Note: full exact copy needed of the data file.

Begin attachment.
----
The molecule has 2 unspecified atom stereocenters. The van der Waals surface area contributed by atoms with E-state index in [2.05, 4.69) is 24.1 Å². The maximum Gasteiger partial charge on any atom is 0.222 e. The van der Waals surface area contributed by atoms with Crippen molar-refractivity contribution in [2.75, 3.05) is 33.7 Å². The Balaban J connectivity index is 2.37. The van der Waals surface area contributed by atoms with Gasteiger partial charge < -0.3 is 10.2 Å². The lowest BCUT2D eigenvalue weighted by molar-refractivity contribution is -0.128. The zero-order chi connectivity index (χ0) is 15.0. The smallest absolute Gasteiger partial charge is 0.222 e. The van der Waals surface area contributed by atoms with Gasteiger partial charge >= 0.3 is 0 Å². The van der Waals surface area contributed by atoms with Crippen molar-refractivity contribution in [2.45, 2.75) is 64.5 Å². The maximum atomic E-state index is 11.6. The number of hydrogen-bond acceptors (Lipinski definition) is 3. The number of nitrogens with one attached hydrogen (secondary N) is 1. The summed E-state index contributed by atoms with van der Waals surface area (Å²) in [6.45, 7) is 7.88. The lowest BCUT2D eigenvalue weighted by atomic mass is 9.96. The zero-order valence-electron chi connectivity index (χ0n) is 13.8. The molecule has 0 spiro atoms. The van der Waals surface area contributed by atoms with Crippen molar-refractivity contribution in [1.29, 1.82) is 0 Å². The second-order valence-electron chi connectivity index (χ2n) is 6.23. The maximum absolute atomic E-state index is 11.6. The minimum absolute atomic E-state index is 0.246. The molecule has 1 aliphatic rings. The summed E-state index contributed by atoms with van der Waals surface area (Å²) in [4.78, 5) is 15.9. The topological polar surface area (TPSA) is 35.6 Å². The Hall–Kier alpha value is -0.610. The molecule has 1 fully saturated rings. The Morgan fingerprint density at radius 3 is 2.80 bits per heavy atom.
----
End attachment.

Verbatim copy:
The molecule has 2 unspecified atom stereocenters. The van der Waals surface area contributed by atoms with E-state index in [2.05, 4.69) is 24.1 Å². The maximum Gasteiger partial charge on any atom is 0.222 e. The van der Waals surface area contributed by atoms with Crippen molar-refractivity contribution in [2.75, 3.05) is 33.7 Å². The Balaban J connectivity index is 2.37. The van der Waals surface area contributed by atoms with Gasteiger partial charge < -0.3 is 10.2 Å². The lowest BCUT2D eigenvalue weighted by molar-refractivity contribution is -0.128. The zero-order chi connectivity index (χ0) is 15.0. The smallest absolute Gasteiger partial charge is 0.222 e. The van der Waals surface area contributed by atoms with Gasteiger partial charge >= 0.3 is 0 Å². The van der Waals surface area contributed by atoms with Crippen molar-refractivity contribution in [2.45, 2.75) is 64.5 Å². The maximum atomic E-state index is 11.6. The number of hydrogen-bond acceptors (Lipinski definition) is 3. The number of nitrogens with one attached hydrogen (secondary N) is 1. The summed E-state index contributed by atoms with van der Waals surface area (Å²) in [6.45, 7) is 7.88. The lowest BCUT2D eigenvalue weighted by atomic mass is 9.96. The zero-order valence-electron chi connectivity index (χ0n) is 13.8. The molecule has 0 spiro atoms. The van der Waals surface area contributed by atoms with Crippen molar-refractivity contribution in [1.29, 1.82) is 0 Å². The second-order valence-electron chi connectivity index (χ2n) is 6.23. The maximum absolute atomic E-state index is 11.6. The minimum absolute atomic E-state index is 0.246. The molecule has 1 aliphatic rings. The summed E-state index contributed by atoms with van der Waals surface area (Å²) in [4.78, 5) is 15.9. The topological polar surface area (TPSA) is 35.6 Å². The Hall–Kier alpha value is -0.610. The molecule has 1 fully saturated rings. The Morgan fingerprint density at radius 3 is 2.80 bits per heavy atom.